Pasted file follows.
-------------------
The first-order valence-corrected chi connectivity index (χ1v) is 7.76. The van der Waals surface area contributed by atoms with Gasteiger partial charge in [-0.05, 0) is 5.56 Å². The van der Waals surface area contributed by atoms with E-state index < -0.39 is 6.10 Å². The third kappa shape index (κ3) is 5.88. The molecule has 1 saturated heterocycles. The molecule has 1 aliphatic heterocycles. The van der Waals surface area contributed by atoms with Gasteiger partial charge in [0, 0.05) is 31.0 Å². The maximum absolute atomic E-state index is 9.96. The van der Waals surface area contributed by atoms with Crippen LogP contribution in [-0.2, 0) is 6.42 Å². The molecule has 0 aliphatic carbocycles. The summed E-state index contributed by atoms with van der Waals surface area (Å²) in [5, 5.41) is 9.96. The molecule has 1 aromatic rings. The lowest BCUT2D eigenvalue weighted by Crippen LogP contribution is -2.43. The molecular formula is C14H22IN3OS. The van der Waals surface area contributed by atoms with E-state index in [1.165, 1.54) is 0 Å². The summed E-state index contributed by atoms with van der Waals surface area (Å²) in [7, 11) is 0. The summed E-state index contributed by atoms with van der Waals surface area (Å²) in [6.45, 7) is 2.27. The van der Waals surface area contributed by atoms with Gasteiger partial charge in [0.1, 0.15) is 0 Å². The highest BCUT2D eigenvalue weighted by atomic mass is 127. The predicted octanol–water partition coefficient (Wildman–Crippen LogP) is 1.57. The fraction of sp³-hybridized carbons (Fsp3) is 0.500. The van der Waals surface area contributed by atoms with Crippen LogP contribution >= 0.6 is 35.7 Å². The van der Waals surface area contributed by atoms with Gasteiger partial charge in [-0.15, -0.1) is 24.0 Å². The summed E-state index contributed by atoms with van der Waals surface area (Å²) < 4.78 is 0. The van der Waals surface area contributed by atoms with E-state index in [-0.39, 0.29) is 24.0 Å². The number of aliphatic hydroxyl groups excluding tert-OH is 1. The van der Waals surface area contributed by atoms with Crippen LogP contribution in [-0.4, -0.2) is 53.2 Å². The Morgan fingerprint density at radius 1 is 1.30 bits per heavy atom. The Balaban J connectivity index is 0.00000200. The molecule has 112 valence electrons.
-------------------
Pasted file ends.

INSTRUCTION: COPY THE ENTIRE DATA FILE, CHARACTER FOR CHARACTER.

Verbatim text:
The first-order valence-corrected chi connectivity index (χ1v) is 7.76. The van der Waals surface area contributed by atoms with Gasteiger partial charge in [-0.05, 0) is 5.56 Å². The van der Waals surface area contributed by atoms with E-state index < -0.39 is 6.10 Å². The third kappa shape index (κ3) is 5.88. The molecule has 1 saturated heterocycles. The molecule has 1 aliphatic heterocycles. The van der Waals surface area contributed by atoms with Gasteiger partial charge in [0, 0.05) is 31.0 Å². The maximum absolute atomic E-state index is 9.96. The van der Waals surface area contributed by atoms with Crippen LogP contribution in [-0.2, 0) is 6.42 Å². The molecule has 0 aliphatic carbocycles. The summed E-state index contributed by atoms with van der Waals surface area (Å²) in [5, 5.41) is 9.96. The molecule has 1 aromatic rings. The lowest BCUT2D eigenvalue weighted by Crippen LogP contribution is -2.43. The molecular formula is C14H22IN3OS. The van der Waals surface area contributed by atoms with E-state index in [1.165, 1.54) is 0 Å². The summed E-state index contributed by atoms with van der Waals surface area (Å²) in [7, 11) is 0. The summed E-state index contributed by atoms with van der Waals surface area (Å²) in [6.45, 7) is 2.27. The van der Waals surface area contributed by atoms with Gasteiger partial charge in [0.1, 0.15) is 0 Å². The highest BCUT2D eigenvalue weighted by atomic mass is 127. The predicted octanol–water partition coefficient (Wildman–Crippen LogP) is 1.57. The fraction of sp³-hybridized carbons (Fsp3) is 0.500. The van der Waals surface area contributed by atoms with Crippen LogP contribution >= 0.6 is 35.7 Å². The van der Waals surface area contributed by atoms with Gasteiger partial charge in [-0.15, -0.1) is 24.0 Å². The summed E-state index contributed by atoms with van der Waals surface area (Å²) < 4.78 is 0. The van der Waals surface area contributed by atoms with E-state index in [-0.39, 0.29) is 24.0 Å². The number of aliphatic hydroxyl groups excluding tert-OH is 1. The van der Waals surface area contributed by atoms with Crippen LogP contribution in [-0.4, -0.2) is 53.2 Å². The Morgan fingerprint density at radius 1 is 1.30 bits per heavy atom. The Balaban J connectivity index is 0.00000200. The molecule has 112 valence electrons.